April 24, 2014

Carnation Revolution is 40 years old


There's a great poster created by painter Maria Helena Vieira da Silva, A poesia está rua.It means Poetry is in the streets.Adres, a Portuguese street artist, made this graffiti to celebrate the Revolution in 1981.






Hello again!

I am back with a few more lines about April Revolution. One day left for Freedom Day

April 25 is now celebrated as a national holiday. Now you know that it marks the bloodless military coup that was supported by the civilian population. It allowed democracy and civil liberties to the Portuguese people after almost five decades of dictatorship (1937-1974). The Carnation Revolution ended the Estado Novo regime, the longest dictatorship in Europe, changing the Portuguese political system from an authoritarian dictatorship to a democracy.

However I must say that by all standards, 40 years later, Portugal is still one of the poorest countries in Europe and of the European Union. Presently we're  undergoing political turmoil and general discontent from large sectors of the population. Everyday someone will say that we need a new April 25. Everyday someone will say that most promises of April 25 aren't fullfilled. The truth is that Portugal is in recession. Purchasing power of the Portuguese population is gone, unemployment and inflation are high. The cost of living went up, salaries came down and benefits were reduced. The ones who thought that were safe are getting their pensions shortened after a long life of hard work and social security monthy contributions. Young people are leaving the country every week. Working middle class sufocates with tax rise. Portugal is turning into a two class country of rich and powerful and poor! Values like equality or solidarity are far from being a reality when justice, education or health is more and more a privilege just for some. So tomorrow when popular demonstrations hit the streest it will show discontent and not joy. Yet, a lot changed  in a couple of hours and I feel thankfull to those who decided to act. Those men and women who were imprisoned and tortured, those who faught for freedom, those are heroes and we should never forget that.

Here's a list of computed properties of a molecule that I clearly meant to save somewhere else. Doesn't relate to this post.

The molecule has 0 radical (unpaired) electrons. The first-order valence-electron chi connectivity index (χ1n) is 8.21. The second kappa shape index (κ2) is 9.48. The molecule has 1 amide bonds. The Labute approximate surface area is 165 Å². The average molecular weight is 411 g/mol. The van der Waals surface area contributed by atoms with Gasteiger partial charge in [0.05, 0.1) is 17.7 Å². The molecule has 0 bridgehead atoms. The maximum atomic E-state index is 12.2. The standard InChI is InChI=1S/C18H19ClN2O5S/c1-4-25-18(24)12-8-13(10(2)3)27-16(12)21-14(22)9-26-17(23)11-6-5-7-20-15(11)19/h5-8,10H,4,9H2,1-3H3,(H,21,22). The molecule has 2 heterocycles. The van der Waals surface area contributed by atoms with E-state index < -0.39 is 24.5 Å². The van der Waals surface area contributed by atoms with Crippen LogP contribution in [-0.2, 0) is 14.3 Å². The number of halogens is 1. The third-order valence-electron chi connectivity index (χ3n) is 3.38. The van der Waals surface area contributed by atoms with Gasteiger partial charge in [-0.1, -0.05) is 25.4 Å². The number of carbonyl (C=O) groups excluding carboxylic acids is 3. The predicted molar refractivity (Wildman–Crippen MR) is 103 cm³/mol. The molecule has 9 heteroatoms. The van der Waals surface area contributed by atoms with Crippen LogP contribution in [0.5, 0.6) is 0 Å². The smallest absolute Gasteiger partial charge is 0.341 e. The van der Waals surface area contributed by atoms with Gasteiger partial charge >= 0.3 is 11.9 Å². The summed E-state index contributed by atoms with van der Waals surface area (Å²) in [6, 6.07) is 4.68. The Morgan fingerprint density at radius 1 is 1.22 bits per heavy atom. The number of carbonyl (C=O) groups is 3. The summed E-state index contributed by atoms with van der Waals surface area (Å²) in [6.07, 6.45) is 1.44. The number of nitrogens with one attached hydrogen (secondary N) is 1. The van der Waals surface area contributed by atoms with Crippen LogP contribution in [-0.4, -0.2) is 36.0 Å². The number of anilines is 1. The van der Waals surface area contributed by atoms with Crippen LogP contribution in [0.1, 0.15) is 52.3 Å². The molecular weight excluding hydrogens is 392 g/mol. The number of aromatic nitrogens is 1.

I made a quick summary of some of the immediate consequences of the Revolution:

- In April 1975 a constitutive assembly was elected by universal suffrage for the first time and a constitution drawn up by the ones elected.

- Over the course of the next decade a stable two party system was established.

- General Spinola served briefly as interim president and was succeeded by General Francisco da Costa Gomes.

- Banks and big industries were nationalized and a major redistribution of land was carried out.

- Hundreds of political prisoners were released.

- Finally there was freedom of speech for everyone, citizens, authors, artists. The press, radio, television were now free of censhorsip.

- The road network increased and decreased the isolation of the interior.

- The quality of life improved in many aspects.

- In 1980, the archipelagos of Madeira and the Azores became autonomous regions to enjoy self-government.

- Over the next few years Guinea-Bissau, Mozambique, Cape Verde Islands, São Tome and Príncipe, and Angola all became independent. By the end of 1975, the colonies had been granted independence - only Macau remains to be handed over to China in 1999. The independence of these former colonies produced over one million Portuguese refugees (retornados).

- Portugal's entrance into the European Union (1986) opened up opportunities for trade and increased funding.



Celebrating 40 years of Revolution.
Portuguese street artist Carlos Farinha
Place: Calçada da Glória/Largo da Oliveirinha -  Lisboa
GAU - Galeria de Arte Urbana

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